“The latter theme possibly bears only upon a situation where a wife exercises spiritual leadership in relation to her husband – and could be an issue for women vicars or priests-in-charge with husband parishioners, but not really anywhere else – including I suspect women bishops with husbands in their episcopal care. In reality in a loving Christian marriage issues of leadership, let alone headship, rarely if ever are relevant.”
He had been a “slow embracer” because he found some of the past arguments advanced in favour of women bishops “unconvincing and even unhelpful”, Dr Powys said.
“It was sometimes suggested that the move towards the ordination of women as bishops was advancing too slowly. The first women were ordained priest in 1992. I found this argument unconvincing in the late 1990s and not very convincing at the Brisbane General Synod in 2001 – less than nine years after the first ordination. But it is now 15 years. That is well and truly sufficient time.”
He had also worried about the risk of illegality, Dr Powys explained, but such a concern had been removed by the General Synod ruling of September that there was no legal impediment. Finally, there had been “most positive arguments for proceeding becoming evident for all to see:
“We have seen women lead parishes effectively and well for the time that matters – the long term!
“We have seen women exercise diocesan leadership competently and with particular female grace – over the long term!
“We have witnessed the leadership,” the Archdeacon concluded, “which shows that women can and should be bishops amongst us!”

Here is a response from Bishop Michael Hough, of the Diocese of Ballarat, which has a very different take on the matter:

The beginning of the end of a Province?

The Melbourne synod recently met and among its activities was a decision to declare that a provision in the Provincial legislation no longer applied to Melbourne. This was a part of the requirements for canonical fitness for the appointment of assistant bishops. What Melbourne is trying to do is to prepare the way for an appointment, early next year, of a woman into Episcopal ministry.   That woman is, I am sure, already chosen. But that is not the point.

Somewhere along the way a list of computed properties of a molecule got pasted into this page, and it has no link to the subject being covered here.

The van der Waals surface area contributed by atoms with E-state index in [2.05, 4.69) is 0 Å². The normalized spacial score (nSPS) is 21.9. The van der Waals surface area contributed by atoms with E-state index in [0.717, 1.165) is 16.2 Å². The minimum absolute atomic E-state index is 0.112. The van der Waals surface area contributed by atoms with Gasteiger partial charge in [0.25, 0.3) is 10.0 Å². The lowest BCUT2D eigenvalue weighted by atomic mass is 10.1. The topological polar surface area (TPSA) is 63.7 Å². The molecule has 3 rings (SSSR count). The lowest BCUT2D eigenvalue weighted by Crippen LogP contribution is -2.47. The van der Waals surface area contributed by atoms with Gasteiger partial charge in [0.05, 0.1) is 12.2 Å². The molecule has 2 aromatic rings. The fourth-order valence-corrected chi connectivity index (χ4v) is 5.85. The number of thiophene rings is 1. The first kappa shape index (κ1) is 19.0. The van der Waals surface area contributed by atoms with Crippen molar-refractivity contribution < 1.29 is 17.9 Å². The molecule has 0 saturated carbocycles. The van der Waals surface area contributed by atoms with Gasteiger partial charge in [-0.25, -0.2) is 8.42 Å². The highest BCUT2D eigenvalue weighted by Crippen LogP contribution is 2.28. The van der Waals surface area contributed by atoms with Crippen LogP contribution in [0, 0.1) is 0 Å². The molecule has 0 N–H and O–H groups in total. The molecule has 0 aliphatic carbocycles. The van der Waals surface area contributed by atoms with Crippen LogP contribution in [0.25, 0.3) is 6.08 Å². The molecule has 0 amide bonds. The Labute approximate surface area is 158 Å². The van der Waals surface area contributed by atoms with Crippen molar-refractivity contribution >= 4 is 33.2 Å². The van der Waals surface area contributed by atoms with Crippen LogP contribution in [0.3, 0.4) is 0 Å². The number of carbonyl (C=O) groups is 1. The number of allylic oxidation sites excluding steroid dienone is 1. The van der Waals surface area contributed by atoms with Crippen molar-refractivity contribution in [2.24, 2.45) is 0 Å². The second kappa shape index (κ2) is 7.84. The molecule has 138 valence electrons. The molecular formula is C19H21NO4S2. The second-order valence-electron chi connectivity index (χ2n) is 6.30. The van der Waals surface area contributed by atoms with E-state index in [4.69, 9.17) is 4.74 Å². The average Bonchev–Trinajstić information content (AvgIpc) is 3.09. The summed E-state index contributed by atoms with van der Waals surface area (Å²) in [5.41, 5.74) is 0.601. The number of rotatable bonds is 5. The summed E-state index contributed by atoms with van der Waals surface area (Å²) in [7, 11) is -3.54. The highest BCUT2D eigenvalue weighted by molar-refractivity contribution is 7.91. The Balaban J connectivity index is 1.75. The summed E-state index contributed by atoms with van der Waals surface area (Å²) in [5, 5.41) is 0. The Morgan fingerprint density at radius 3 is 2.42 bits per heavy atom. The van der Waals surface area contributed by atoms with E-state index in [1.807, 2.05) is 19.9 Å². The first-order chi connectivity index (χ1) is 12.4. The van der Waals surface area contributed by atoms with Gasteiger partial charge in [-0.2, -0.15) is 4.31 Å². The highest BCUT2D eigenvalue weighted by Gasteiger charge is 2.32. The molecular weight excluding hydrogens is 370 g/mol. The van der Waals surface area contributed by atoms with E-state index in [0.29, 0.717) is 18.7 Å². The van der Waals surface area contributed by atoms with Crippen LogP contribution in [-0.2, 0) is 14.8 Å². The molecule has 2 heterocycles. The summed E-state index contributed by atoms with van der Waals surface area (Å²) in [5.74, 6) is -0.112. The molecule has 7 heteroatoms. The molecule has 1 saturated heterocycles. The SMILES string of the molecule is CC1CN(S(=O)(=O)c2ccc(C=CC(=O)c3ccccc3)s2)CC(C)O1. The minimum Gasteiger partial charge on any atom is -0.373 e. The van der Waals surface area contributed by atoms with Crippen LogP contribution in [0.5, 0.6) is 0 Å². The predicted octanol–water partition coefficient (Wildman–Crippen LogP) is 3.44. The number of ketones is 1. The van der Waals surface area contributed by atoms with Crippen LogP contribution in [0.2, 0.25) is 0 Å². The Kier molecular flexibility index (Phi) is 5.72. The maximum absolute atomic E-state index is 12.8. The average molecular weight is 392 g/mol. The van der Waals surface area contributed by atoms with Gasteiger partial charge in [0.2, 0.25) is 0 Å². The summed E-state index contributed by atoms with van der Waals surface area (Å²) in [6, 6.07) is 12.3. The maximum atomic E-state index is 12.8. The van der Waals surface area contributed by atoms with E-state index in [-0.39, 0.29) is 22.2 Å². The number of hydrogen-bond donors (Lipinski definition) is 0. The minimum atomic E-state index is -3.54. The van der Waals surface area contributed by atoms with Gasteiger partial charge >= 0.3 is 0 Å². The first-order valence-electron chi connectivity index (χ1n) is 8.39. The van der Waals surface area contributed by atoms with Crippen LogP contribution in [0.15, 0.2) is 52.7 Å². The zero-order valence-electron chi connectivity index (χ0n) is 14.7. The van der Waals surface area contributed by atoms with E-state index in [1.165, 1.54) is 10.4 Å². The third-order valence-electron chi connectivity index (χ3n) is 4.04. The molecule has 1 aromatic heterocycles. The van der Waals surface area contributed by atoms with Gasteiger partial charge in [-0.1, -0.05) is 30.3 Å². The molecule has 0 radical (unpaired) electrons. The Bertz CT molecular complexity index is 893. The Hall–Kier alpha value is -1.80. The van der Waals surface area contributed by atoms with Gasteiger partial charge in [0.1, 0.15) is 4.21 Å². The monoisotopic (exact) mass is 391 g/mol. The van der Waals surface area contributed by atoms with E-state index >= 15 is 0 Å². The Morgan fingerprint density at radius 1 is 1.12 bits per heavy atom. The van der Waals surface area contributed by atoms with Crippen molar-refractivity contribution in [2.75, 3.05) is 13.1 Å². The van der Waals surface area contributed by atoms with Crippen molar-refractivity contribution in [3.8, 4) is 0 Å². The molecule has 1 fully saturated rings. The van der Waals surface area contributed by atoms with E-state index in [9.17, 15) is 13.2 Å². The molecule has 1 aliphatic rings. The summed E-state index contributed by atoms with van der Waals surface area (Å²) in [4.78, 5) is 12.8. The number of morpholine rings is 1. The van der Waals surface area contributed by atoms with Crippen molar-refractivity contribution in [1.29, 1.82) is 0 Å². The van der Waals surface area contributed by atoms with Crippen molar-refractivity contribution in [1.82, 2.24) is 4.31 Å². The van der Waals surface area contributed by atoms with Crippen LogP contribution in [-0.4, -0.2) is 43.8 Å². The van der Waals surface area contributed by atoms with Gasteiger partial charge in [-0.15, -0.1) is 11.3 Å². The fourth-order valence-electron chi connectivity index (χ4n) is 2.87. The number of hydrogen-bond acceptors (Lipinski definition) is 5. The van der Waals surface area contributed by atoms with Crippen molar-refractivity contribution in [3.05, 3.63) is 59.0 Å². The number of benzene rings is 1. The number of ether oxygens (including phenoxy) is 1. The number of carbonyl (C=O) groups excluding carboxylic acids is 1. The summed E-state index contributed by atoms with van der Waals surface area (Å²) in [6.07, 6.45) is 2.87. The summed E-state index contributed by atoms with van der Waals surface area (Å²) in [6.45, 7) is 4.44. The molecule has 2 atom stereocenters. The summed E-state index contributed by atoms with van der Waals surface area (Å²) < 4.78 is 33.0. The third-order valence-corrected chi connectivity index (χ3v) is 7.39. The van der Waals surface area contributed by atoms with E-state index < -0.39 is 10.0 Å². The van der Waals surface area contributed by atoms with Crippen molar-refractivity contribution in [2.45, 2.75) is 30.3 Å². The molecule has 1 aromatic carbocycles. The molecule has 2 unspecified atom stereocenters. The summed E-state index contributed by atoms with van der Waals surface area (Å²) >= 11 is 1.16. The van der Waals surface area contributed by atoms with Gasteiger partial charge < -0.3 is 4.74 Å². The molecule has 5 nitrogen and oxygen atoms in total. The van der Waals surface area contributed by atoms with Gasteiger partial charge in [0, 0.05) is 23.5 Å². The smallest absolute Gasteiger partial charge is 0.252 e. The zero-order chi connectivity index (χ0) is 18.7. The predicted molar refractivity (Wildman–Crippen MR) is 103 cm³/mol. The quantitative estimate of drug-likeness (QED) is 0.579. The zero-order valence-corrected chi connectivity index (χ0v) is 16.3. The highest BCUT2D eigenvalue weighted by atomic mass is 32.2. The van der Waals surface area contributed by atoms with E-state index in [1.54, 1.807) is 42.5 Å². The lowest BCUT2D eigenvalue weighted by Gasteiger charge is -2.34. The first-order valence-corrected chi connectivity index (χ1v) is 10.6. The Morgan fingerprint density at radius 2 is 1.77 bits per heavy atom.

Why the Province is going to struggle to survive is that the Diocese of Melbourne went ahead and unilaterally decided that a piece of provincial legislation no longer applied to them. It was an inconvenience but rather than take it to a Provincial Council and seek a change, they simply declared that they would no longer be bound by it. Not bad that, though I see much the same logic applying to far too many in Melbourne when it comes to the Bible as well.

What Melbourne should have done was consult its Provincial partners. However, that did not suit Melbourne as they are driven by the politics of the day and there are people down there who see the side issues of Church as being far more important than the first level issues – Proclaiming the Gospel.  

That is nothing new. For the last six years (and possibly longer) Melbourne has ignored the rest of the Province – with the exception of some much appreciated drought assistance. All attempts at working together to shape effectively the structures of the Province for mission have been shelved, mocked or ignored.   It is almost impossible to have regular Bishop’s meetings as one or other of the Melbourne regionals are busy, have to leave early and almost inevitably arrive late (and then we have the constant telephone calls dragging people out, helping us to appreciate that city ministry is far more important than rural ministry). 

The notion of a Victorian Province has been a sham for some time. Melbourne’s recent processes just hasten the inevitable and we will have to look for different ways of allying ourselves.

We live in interesting times.